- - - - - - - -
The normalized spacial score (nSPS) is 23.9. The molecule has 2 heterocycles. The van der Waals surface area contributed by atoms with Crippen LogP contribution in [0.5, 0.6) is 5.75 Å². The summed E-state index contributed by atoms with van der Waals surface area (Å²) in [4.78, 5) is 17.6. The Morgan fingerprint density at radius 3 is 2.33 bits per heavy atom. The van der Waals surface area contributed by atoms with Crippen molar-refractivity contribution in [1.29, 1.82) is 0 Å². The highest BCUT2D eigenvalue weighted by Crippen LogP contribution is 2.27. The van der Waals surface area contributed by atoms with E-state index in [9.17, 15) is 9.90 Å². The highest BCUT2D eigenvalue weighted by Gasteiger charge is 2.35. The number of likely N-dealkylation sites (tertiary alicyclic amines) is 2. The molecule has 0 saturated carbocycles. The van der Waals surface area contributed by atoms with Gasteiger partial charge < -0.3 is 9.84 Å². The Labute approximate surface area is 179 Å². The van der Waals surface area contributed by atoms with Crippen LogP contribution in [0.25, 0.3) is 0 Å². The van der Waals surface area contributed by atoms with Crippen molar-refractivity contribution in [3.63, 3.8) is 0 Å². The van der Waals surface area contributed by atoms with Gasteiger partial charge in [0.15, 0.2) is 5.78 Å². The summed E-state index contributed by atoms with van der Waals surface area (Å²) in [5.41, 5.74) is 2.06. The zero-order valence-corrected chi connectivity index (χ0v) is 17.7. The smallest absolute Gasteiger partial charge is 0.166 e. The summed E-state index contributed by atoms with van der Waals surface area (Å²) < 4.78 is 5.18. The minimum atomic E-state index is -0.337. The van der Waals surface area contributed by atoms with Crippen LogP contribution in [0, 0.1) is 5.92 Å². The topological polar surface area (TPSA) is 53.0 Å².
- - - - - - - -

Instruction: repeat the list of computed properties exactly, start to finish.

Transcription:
The normalized spacial score (nSPS) is 23.9. The molecule has 2 heterocycles. The van der Waals surface area contributed by atoms with Crippen LogP contribution in [0.5, 0.6) is 5.75 Å². The summed E-state index contributed by atoms with van der Waals surface area (Å²) in [4.78, 5) is 17.6. The Morgan fingerprint density at radius 3 is 2.33 bits per heavy atom. The van der Waals surface area contributed by atoms with Crippen molar-refractivity contribution in [1.29, 1.82) is 0 Å². The highest BCUT2D eigenvalue weighted by Crippen LogP contribution is 2.27. The van der Waals surface area contributed by atoms with E-state index in [9.17, 15) is 9.90 Å². The highest BCUT2D eigenvalue weighted by Gasteiger charge is 2.35. The number of likely N-dealkylation sites (tertiary alicyclic amines) is 2. The molecule has 0 saturated carbocycles. The van der Waals surface area contributed by atoms with Gasteiger partial charge < -0.3 is 9.84 Å². The Labute approximate surface area is 179 Å². The van der Waals surface area contributed by atoms with Crippen LogP contribution in [0.25, 0.3) is 0 Å². The van der Waals surface area contributed by atoms with Crippen molar-refractivity contribution in [3.63, 3.8) is 0 Å². The van der Waals surface area contributed by atoms with Gasteiger partial charge in [0.15, 0.2) is 5.78 Å². The summed E-state index contributed by atoms with van der Waals surface area (Å²) in [5.41, 5.74) is 2.06. The zero-order valence-corrected chi connectivity index (χ0v) is 17.7. The smallest absolute Gasteiger partial charge is 0.166 e. The summed E-state index contributed by atoms with van der Waals surface area (Å²) < 4.78 is 5.18. The minimum atomic E-state index is -0.337. The van der Waals surface area contributed by atoms with Crippen LogP contribution in [0, 0.1) is 5.92 Å². The topological polar surface area (TPSA) is 53.0 Å².